I completed a BA (Hons) in General Illustration in Swansea followed by a MA Visual Communication. I’ve always drawn, and if The Shed Project weren’t in my life I would still be drawing something. My style, drawing speed and finish have undoubtedly improved through the project. Someone has suggested that’s it’s my 10,000 hours to mastery. I’d never heard that expression before – but I guess it’s fitting.

The Toolshed Project Lee John Phillips interview The Toolshed Project Lee John Phillips interview

What’s your process for drawing the toolshed items – do you work with pencil and paper, or use digital programmes?

There are no rulers, guides or software allowed anywhere near the project! I draw each composition or collection in an A4 moleskin sketchbook. I don’t lay the items out first as I don’t have time to procrastinate about alternate arrangements. I ensure I have a selection of various sized objects to work with so pages can be ‘filled’. I simply start at the top-left, work my way across, then down the page.

Some of the illustrations in the book are pretty detailed! Which have been the trickiest items to draw so far?

Some small items in large volumes have been tricky to draw for obvious reasons. I do enjoy the challenge of detailed objects, as it’s always pleasing to see the outcome. Some larger, cylindrical items have been challenging without pencil guides. I do enjoy the difficulty in recreating ellipses freehand. A jam jar is particularly pleasing if I manage to get it (almost) right.

You started the project back in 2013 – that’s some serious dedication! Have there been any moments that you’ve lost motivation to complete all 100,000 items?

Thankfully, I’ve not yet had any wobbly moments to date. I have been teaching for a huge portion of that time so I’m actually struggling to spend more hours on the project than I do at present. The more I see the project progress, the more fuel it gives me to push on!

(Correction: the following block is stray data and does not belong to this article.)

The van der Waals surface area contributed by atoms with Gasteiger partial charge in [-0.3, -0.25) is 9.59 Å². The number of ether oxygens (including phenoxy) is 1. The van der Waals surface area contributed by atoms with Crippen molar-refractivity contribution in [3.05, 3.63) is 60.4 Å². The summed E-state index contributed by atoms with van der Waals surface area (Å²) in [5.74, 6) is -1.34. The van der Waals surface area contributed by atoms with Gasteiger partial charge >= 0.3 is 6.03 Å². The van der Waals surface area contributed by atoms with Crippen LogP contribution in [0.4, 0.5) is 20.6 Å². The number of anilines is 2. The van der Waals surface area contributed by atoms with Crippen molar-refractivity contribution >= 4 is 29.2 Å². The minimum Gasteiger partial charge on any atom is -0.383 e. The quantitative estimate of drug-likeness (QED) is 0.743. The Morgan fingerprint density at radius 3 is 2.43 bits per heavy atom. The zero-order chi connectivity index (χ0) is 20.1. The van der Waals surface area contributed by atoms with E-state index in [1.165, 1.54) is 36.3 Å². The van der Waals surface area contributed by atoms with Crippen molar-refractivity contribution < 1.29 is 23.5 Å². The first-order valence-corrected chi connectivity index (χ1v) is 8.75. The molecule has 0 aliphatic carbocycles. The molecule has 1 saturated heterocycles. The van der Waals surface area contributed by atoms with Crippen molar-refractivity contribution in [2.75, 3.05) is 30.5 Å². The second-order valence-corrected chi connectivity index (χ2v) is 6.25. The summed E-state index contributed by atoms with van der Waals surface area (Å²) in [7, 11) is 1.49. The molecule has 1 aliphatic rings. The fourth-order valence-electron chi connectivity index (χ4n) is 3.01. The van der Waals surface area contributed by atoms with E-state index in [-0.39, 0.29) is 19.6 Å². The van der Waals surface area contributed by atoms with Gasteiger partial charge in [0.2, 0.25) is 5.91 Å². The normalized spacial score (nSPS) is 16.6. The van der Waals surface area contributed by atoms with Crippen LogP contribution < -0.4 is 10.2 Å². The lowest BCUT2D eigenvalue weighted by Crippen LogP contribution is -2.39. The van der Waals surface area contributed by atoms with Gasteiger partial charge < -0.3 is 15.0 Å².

The Toolshed Project Lee John Phillips interview The Toolshed Project Lee John Phillips interview

For all the aspiring artists and makers out there, what advice have you got for starting a creative project or business idea?

Personally, I feel that there’s no substitute for putting the time in. Sacrifices have to be made. I remortgaged my property and took a sabbatical from my teaching post to focus on this project. It took a lot of sleepless nights, making tough decisions and realising I needed to spend more time on social media promotion. I feel fortunate that this work has been self-initiated. I would still do this even if I didn’t have public interest. The project was born as a labour of love and it’s the reason I still retain my enthusiasm for it.

In addition to the adult colouring book and journal, have you got any other plans in mind for the Toolshed Project?

I still have exhibitions planned for the work and I’m looking at completing a 3D, 1:1 scale installation of the shed from cutouts of my illustrations. That will be a significant number of years down the line, but I see it as my outcome to support the completed inventory. I would also like to produce some patterns for fabric. I want a tool-based quilt cover for my camper van!

And finally, lets end on something fun – tell me one surprising thing about yourself, or about the Toolshed Project!

It’s ruining my body! Physically, I’m a mess. I thought the mental challenge and focus would be the difficult bit. I’ve had tests for arthritis, nerve conductivity, x-rays, physiotherapy, acupuncture and I still can’t sleep through the night for pins and needles and burning sensations in shoulders and elbows! Not a fun shed-fact, but something that was very much a surprise to me.

The Toolshed Project Lee John Phillips interview The Toolshed Project Lee John Phillips interview

Thanks so much to Lee for talking to me about the amazing Toolshed Project. I’m still in awe of his work, especially the Toolshed Journal! As always, you can read previous Man Crafts interviews in my archives. Until next time! – Mike.